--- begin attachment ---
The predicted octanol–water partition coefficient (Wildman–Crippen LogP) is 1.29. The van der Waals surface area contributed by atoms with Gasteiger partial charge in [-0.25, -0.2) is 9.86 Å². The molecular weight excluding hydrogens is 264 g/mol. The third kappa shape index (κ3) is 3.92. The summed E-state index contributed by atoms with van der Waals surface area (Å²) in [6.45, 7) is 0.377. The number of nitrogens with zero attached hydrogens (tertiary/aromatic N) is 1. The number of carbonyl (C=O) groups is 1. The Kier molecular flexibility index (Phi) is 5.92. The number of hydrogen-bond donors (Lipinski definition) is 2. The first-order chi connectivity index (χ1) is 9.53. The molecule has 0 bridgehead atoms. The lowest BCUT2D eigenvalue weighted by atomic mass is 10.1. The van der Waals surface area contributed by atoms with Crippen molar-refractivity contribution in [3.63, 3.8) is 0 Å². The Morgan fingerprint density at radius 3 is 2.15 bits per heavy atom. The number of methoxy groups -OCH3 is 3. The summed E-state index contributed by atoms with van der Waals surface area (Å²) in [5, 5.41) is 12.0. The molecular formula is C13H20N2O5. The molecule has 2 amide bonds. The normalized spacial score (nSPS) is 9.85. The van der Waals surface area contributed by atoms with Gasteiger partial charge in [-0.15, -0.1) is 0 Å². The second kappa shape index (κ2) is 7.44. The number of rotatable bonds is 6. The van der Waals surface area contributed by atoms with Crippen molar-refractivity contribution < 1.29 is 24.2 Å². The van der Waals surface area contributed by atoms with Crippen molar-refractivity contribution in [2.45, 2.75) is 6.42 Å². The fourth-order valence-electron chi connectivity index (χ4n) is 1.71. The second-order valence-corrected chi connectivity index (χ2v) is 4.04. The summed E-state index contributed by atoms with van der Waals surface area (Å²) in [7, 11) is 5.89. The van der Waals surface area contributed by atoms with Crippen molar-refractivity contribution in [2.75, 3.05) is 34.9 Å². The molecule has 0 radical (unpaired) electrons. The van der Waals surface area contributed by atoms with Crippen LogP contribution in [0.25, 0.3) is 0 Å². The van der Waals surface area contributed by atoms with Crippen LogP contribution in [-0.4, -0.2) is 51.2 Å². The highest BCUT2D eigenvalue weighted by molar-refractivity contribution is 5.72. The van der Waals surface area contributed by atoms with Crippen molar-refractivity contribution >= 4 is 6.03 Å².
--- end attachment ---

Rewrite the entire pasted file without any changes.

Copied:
The predicted octanol–water partition coefficient (Wildman–Crippen LogP) is 1.29. The van der Waals surface area contributed by atoms with Gasteiger partial charge in [-0.25, -0.2) is 9.86 Å². The molecular weight excluding hydrogens is 264 g/mol. The third kappa shape index (κ3) is 3.92. The summed E-state index contributed by atoms with van der Waals surface area (Å²) in [6.45, 7) is 0.377. The number of nitrogens with zero attached hydrogens (tertiary/aromatic N) is 1. The number of carbonyl (C=O) groups is 1. The Kier molecular flexibility index (Phi) is 5.92. The number of hydrogen-bond donors (Lipinski definition) is 2. The first-order chi connectivity index (χ1) is 9.53. The molecule has 0 bridgehead atoms. The lowest BCUT2D eigenvalue weighted by atomic mass is 10.1. The van der Waals surface area contributed by atoms with Crippen molar-refractivity contribution in [3.63, 3.8) is 0 Å². The Morgan fingerprint density at radius 3 is 2.15 bits per heavy atom. The number of methoxy groups -OCH3 is 3. The summed E-state index contributed by atoms with van der Waals surface area (Å²) in [5, 5.41) is 12.0. The molecular formula is C13H20N2O5. The molecule has 2 amide bonds. The normalized spacial score (nSPS) is 9.85. The van der Waals surface area contributed by atoms with Gasteiger partial charge in [-0.15, -0.1) is 0 Å². The second kappa shape index (κ2) is 7.44. The number of rotatable bonds is 6. The van der Waals surface area contributed by atoms with Crippen molar-refractivity contribution < 1.29 is 24.2 Å². The van der Waals surface area contributed by atoms with Crippen molar-refractivity contribution in [2.45, 2.75) is 6.42 Å². The fourth-order valence-electron chi connectivity index (χ4n) is 1.71. The second-order valence-corrected chi connectivity index (χ2v) is 4.04. The summed E-state index contributed by atoms with van der Waals surface area (Å²) in [7, 11) is 5.89. The van der Waals surface area contributed by atoms with Crippen molar-refractivity contribution in [2.75, 3.05) is 34.9 Å². The molecule has 0 radical (unpaired) electrons. The van der Waals surface area contributed by atoms with Crippen LogP contribution in [0.25, 0.3) is 0 Å². The van der Waals surface area contributed by atoms with Crippen LogP contribution in [-0.4, -0.2) is 51.2 Å². The highest BCUT2D eigenvalue weighted by molar-refractivity contribution is 5.72. The van der Waals surface area contributed by atoms with Crippen molar-refractivity contribution >= 4 is 6.03 Å².